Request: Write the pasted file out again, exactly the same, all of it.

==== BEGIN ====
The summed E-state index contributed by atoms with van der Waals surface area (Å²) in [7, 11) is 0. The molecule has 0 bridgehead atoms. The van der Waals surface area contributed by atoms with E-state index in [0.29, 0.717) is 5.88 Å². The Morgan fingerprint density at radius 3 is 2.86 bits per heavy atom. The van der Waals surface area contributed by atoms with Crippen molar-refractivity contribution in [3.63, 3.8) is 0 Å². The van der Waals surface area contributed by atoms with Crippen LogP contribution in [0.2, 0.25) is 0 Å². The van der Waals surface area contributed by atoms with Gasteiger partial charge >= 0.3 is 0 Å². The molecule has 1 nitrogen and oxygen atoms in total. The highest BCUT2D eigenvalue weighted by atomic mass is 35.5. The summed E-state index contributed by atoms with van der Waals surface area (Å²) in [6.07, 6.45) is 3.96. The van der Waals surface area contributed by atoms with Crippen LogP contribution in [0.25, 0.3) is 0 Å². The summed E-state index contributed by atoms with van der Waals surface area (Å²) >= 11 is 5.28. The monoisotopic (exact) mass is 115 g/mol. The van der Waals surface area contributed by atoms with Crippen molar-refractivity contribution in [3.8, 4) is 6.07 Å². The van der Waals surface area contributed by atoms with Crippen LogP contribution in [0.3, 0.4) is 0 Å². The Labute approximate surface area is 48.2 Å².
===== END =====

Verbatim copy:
The summed E-state index contributed by atoms with van der Waals surface area (Å²) in [7, 11) is 0. The molecule has 0 bridgehead atoms. The van der Waals surface area contributed by atoms with E-state index in [0.29, 0.717) is 5.88 Å². The Morgan fingerprint density at radius 3 is 2.86 bits per heavy atom. The van der Waals surface area contributed by atoms with Crippen molar-refractivity contribution in [3.63, 3.8) is 0 Å². The van der Waals surface area contributed by atoms with Crippen LogP contribution in [0.2, 0.25) is 0 Å². The van der Waals surface area contributed by atoms with Gasteiger partial charge >= 0.3 is 0 Å². The molecule has 1 nitrogen and oxygen atoms in total. The highest BCUT2D eigenvalue weighted by atomic mass is 35.5. The summed E-state index contributed by atoms with van der Waals surface area (Å²) in [6.07, 6.45) is 3.96. The van der Waals surface area contributed by atoms with Crippen LogP contribution in [0.25, 0.3) is 0 Å². The summed E-state index contributed by atoms with van der Waals surface area (Å²) >= 11 is 5.28. The monoisotopic (exact) mass is 115 g/mol. The van der Waals surface area contributed by atoms with Crippen molar-refractivity contribution in [3.8, 4) is 6.07 Å². The van der Waals surface area contributed by atoms with Crippen LogP contribution in [0.3, 0.4) is 0 Å². The Labute approximate surface area is 48.2 Å².